This Jedi Knight: Dark Forces 2 fan remake is most impressive, and you can play the first two levels right now

It might be 26 years old, but Jedi Knight: Dark Forces 2 is still a banger. It's so good, in fact, that we were still singing its praises as recently as 2020, praising its lightsaber-swinging and movement. But there's no getting around it, Dark Forces 2 is an ugly game by today's standards, which you'll only notice if you actually manage to get the thing running on modern machines. Thankfully, someone's decided to remake the whole thing in Unreal Engine 4.

The fan remake comes from a developer named Ruppertle, who mostly tinkers with Arma mods when they aren't remaking '90s PC classics from scratch, and you can currently play through two levels from the original game in it. On top of that, there's four wave-based survival levels, and a sandbox mode. Oh, and a 3D model viewer, in case you want to sit and marvel at the poly count for a while.

It looks very well done indeed. Even as someone who's not played much of the original Dark Forces 2, the video showcasing the remake's version of its first level—Double-Cross on Nar Shaddaa—is tickling memory centres of my brain that haven't activated since I was six years old.

It's a remarkably robust showing for a fan remake of a classic game, a species of project that's usually heavy on promises and light on offerings. Making a game in your free time, often while corralling a global team of volunteers, tends to prove too much for even the most dedicated fans to tolerate. So while I won't bet any money that Ruppertle's project will eventually make its way through all of Dark Forces 2's 21 levels, I have to hand it to them for even making it this far.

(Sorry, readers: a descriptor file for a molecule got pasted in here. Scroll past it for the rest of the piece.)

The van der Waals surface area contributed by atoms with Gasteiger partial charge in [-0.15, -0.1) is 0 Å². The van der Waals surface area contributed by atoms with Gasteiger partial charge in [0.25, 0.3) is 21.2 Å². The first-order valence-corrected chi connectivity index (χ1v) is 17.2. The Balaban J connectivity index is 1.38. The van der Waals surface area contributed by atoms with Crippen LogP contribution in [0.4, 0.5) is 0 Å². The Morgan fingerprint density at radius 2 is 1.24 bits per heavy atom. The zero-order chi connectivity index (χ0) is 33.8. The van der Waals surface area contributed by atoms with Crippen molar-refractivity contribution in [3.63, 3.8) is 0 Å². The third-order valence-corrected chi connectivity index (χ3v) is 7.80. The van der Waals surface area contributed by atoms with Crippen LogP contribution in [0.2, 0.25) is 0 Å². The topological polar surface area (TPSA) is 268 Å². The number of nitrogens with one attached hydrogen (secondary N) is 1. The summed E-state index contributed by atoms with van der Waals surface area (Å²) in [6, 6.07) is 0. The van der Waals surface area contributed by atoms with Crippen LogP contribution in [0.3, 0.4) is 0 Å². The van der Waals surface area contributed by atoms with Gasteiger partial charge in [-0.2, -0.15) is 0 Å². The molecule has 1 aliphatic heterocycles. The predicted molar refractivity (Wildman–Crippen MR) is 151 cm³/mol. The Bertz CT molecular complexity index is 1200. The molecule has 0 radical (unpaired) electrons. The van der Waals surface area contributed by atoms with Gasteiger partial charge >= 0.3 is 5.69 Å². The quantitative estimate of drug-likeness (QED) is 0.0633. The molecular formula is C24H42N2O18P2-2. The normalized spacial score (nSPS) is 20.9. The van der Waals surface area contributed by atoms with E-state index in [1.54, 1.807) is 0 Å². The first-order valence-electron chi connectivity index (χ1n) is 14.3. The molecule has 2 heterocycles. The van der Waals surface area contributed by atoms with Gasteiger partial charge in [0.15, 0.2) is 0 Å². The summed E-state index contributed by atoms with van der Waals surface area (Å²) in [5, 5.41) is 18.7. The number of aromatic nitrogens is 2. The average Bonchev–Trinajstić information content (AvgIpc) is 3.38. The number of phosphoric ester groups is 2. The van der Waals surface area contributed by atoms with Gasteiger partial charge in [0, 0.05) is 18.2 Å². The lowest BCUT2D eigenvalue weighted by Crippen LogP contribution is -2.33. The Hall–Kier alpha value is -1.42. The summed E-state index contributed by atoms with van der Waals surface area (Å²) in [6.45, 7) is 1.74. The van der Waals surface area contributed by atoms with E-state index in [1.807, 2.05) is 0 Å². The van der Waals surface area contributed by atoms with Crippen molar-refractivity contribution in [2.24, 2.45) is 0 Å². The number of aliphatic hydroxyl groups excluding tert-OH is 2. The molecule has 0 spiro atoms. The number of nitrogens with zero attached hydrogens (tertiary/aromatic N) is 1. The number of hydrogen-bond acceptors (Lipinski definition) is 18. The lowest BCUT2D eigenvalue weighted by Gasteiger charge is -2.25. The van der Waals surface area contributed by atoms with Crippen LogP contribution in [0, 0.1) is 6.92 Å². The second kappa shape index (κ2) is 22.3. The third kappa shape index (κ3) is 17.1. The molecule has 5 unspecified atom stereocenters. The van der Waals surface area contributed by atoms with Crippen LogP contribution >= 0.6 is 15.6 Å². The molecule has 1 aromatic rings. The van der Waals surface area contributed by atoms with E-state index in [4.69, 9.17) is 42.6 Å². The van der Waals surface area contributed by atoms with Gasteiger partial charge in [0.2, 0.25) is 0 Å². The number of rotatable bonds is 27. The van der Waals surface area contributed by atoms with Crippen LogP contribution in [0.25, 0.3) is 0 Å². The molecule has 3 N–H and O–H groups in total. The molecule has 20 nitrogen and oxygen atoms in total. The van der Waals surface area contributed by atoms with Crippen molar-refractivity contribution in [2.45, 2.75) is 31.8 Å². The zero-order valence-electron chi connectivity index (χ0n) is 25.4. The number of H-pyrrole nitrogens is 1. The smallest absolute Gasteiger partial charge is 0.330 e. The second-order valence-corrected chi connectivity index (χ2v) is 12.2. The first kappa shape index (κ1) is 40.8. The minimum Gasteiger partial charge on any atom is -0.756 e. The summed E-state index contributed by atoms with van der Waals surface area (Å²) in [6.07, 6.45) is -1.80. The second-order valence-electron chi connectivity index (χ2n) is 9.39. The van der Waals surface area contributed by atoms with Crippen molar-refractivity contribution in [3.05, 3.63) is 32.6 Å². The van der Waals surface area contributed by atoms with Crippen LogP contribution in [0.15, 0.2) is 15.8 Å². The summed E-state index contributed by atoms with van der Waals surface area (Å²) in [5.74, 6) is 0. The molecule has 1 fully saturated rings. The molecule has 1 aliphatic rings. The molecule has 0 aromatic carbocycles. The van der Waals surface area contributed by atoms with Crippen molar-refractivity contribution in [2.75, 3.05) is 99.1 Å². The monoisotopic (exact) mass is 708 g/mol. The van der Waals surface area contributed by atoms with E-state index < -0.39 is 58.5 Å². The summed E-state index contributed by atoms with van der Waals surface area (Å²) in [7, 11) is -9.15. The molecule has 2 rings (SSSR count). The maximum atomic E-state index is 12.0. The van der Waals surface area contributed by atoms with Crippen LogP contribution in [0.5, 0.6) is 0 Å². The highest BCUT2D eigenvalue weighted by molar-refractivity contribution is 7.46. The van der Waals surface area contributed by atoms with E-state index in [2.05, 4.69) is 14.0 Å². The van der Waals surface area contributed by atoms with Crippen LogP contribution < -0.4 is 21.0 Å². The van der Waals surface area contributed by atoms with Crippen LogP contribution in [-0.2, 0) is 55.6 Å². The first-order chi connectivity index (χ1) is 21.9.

You can download Ruppertle's remake for free over on their Patreon page. And if the thought of messing with a single jagged polygon of the 1997 game seems outrageous, you could always try out OpenJKDF2, an open-source reimplementation of the original game's engine that should let you play it on modern systems without much anguish.

Joshua Wolens
News Writer

One of Josh's first memories is of playing Quake 2 on the family computer when he was much too young to be doing that, and he's been irreparably game-brained ever since. His writing has been featured in Vice, Fanbyte, and the Financial Times. He'll play pretty much anything, and has written far too much on everything from visual novels to Assassin's Creed. His most profound loves are for CRPGs, immersive sims, and any game whose ambition outstrips its budget. He thinks you're all far too mean about Deus Ex: Invisible War.